Huckabee is defending attacks on the flag from "outsiders."  

    •  There Was More ... (2+ / 0-)
      Recommended by:
      esquimaux, Virginia mom

      ... than a reference to the Confederate flag. I also wrote about his chuminess with Council of Conservative Citizens, an avowedly white supremacist group and, as Alex82 just noted, Dr. Dean's reference to the Confederate flag was in a very different context.

      Charley James The Progressive Curmudgeon

      by Charley James on Mon Sep 21, 2009 at 08:25:05 AM PDT

      [ Parent ]

  •  Palin/Huckleberry in 2012 (0+ / 0-)

    Sounds like the "perfect ticket" for 'birthers, 'baggers and facist wingnut loons.
    No brains, but plenty of bull.

  •  "Value" voters (0+ / 0-)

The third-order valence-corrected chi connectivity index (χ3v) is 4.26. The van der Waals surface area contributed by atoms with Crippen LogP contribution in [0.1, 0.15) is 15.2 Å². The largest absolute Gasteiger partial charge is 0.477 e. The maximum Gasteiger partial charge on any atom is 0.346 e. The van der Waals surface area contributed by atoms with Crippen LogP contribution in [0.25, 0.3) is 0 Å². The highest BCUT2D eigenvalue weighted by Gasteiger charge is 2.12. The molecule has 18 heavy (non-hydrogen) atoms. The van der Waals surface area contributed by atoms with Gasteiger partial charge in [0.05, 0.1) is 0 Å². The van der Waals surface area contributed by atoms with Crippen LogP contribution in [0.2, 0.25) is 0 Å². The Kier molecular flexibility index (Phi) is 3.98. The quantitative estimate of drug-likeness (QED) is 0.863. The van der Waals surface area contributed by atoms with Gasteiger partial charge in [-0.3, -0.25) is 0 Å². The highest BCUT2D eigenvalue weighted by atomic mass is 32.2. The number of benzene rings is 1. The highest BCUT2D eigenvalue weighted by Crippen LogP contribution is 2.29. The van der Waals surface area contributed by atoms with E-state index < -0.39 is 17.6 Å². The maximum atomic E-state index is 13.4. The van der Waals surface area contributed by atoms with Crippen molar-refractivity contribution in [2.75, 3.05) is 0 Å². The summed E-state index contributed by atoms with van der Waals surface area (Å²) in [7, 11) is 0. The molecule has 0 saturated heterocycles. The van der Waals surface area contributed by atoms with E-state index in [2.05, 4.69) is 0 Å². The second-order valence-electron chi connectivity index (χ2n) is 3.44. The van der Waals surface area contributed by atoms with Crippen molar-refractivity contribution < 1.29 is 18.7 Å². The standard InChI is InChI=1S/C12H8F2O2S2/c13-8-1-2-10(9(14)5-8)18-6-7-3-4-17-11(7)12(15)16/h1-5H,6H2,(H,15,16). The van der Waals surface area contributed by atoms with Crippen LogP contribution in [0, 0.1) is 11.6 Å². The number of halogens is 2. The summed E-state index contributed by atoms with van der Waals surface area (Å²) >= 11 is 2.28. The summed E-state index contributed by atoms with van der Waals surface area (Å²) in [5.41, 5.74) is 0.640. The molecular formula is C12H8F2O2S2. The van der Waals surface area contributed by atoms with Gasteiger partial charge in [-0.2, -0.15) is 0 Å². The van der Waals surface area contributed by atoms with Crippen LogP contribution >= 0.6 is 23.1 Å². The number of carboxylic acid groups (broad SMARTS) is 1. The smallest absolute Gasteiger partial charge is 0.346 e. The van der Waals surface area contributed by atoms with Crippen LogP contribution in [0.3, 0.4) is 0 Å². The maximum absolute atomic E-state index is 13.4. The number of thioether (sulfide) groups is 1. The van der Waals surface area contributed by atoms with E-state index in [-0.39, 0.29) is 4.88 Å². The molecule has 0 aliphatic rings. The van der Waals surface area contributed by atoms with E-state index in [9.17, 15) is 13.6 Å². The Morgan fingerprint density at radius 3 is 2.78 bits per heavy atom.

value the status quo.  Which is white patriarchy.  

    They're entitled, by God, to maintain the system which has been good to them.  That's the only "value" they hold dear.

    My dogs think I'm smart and pretty.

    by martydd on Mon Sep 21, 2009 at 08:58:10 AM PDT

  •  These people are painting themselves (1+ / 0-)
    Recommended by:
    Virginia mom

    further and further into a corner. But Democrats aren't doing a good enough job of making clear exactly how kooky they are.

    Don't tell me about the "new politics" if you're an asshole.

    by Ms Johnson on Mon Sep 21, 2009 at 09:03:26 AM PDT

  •  Sarah Palin is back! (0+ / 0-)

    Doing her homework

    I would stake everything that have on her transforming herself into the next front runner

    ...there's a rose in the fisted glove and the eagle flies with the dove - Stephen Stills

    by NuttyProf on Mon Sep 21, 2009 at 09:54:56 AM PDT

    •  But-you can't fix stupid. (0+ / 0-)

      She can spend a fortune on clothes, ect.-but she does not seem interested in or capable of making herself smarter.

      Let tyrants fear.-Queen Elizabeth I

      by Virginia mom on Mon Sep 21, 2009 at 11:19:12 AM PDT

      [ Parent ]